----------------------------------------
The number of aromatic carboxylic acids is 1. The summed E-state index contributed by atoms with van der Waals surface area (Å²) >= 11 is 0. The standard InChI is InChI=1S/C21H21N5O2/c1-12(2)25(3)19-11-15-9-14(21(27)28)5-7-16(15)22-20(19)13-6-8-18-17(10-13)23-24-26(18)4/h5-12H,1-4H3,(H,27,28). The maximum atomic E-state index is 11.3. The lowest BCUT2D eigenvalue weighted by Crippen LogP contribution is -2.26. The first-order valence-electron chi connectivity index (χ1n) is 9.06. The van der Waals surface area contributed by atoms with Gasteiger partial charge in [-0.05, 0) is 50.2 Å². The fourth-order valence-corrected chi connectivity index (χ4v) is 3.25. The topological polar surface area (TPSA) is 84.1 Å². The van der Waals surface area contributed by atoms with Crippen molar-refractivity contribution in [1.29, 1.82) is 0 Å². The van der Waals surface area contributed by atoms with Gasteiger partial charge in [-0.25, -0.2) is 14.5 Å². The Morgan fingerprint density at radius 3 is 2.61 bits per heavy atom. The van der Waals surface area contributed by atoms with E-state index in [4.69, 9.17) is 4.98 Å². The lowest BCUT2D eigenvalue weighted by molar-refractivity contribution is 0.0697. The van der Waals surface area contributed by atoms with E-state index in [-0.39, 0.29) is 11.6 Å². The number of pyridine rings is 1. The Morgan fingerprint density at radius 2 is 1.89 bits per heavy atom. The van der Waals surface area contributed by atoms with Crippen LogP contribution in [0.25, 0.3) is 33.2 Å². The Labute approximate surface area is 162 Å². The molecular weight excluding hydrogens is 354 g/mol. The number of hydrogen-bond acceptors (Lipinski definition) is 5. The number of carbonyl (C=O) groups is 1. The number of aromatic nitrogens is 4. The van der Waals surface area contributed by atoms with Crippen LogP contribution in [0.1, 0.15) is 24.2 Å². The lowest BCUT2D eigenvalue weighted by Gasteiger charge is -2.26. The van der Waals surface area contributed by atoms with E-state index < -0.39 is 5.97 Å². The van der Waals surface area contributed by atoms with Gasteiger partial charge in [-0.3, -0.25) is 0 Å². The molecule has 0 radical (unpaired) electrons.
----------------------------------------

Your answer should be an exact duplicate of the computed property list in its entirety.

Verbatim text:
The number of aromatic carboxylic acids is 1. The summed E-state index contributed by atoms with van der Waals surface area (Å²) >= 11 is 0. The standard InChI is InChI=1S/C21H21N5O2/c1-12(2)25(3)19-11-15-9-14(21(27)28)5-7-16(15)22-20(19)13-6-8-18-17(10-13)23-24-26(18)4/h5-12H,1-4H3,(H,27,28). The maximum atomic E-state index is 11.3. The lowest BCUT2D eigenvalue weighted by Crippen LogP contribution is -2.26. The first-order valence-electron chi connectivity index (χ1n) is 9.06. The van der Waals surface area contributed by atoms with Gasteiger partial charge in [-0.05, 0) is 50.2 Å². The fourth-order valence-corrected chi connectivity index (χ4v) is 3.25. The topological polar surface area (TPSA) is 84.1 Å². The van der Waals surface area contributed by atoms with Crippen molar-refractivity contribution in [1.29, 1.82) is 0 Å². The van der Waals surface area contributed by atoms with Gasteiger partial charge in [-0.25, -0.2) is 14.5 Å². The Morgan fingerprint density at radius 3 is 2.61 bits per heavy atom. The van der Waals surface area contributed by atoms with E-state index in [4.69, 9.17) is 4.98 Å². The lowest BCUT2D eigenvalue weighted by molar-refractivity contribution is 0.0697. The van der Waals surface area contributed by atoms with E-state index in [-0.39, 0.29) is 11.6 Å². The number of pyridine rings is 1. The Morgan fingerprint density at radius 2 is 1.89 bits per heavy atom. The van der Waals surface area contributed by atoms with Crippen LogP contribution in [0.25, 0.3) is 33.2 Å². The Labute approximate surface area is 162 Å². The molecular weight excluding hydrogens is 354 g/mol. The number of hydrogen-bond acceptors (Lipinski definition) is 5. The number of carbonyl (C=O) groups is 1. The number of aromatic nitrogens is 4. The van der Waals surface area contributed by atoms with Crippen LogP contribution in [0.1, 0.15) is 24.2 Å². The lowest BCUT2D eigenvalue weighted by Gasteiger charge is -2.26. The van der Waals surface area contributed by atoms with E-state index < -0.39 is 5.97 Å². The van der Waals surface area contributed by atoms with Gasteiger partial charge in [-0.3, -0.25) is 0 Å². The molecule has 0 radical (unpaired) electrons.